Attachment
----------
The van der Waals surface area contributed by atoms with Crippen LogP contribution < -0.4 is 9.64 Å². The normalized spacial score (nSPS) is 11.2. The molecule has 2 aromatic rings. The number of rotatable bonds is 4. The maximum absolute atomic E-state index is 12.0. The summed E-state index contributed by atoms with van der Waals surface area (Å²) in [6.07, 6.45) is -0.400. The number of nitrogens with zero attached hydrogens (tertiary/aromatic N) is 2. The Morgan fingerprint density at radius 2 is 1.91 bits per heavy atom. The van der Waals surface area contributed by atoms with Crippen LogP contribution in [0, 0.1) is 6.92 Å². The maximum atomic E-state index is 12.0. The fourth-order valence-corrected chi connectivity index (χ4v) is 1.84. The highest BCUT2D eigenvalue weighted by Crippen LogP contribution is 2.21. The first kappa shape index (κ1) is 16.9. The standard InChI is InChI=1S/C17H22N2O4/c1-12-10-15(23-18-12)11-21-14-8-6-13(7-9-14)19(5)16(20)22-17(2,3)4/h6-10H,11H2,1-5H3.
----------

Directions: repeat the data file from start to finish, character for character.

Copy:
The van der Waals surface area contributed by atoms with Crippen LogP contribution < -0.4 is 9.64 Å². The normalized spacial score (nSPS) is 11.2. The molecule has 2 aromatic rings. The number of rotatable bonds is 4. The maximum absolute atomic E-state index is 12.0. The summed E-state index contributed by atoms with van der Waals surface area (Å²) in [6.07, 6.45) is -0.400. The number of nitrogens with zero attached hydrogens (tertiary/aromatic N) is 2. The Morgan fingerprint density at radius 2 is 1.91 bits per heavy atom. The van der Waals surface area contributed by atoms with Crippen LogP contribution in [0, 0.1) is 6.92 Å². The maximum atomic E-state index is 12.0. The fourth-order valence-corrected chi connectivity index (χ4v) is 1.84. The highest BCUT2D eigenvalue weighted by Crippen LogP contribution is 2.21. The first kappa shape index (κ1) is 16.9. The standard InChI is InChI=1S/C17H22N2O4/c1-12-10-15(23-18-12)11-21-14-8-6-13(7-9-14)19(5)16(20)22-17(2,3)4/h6-10H,11H2,1-5H3.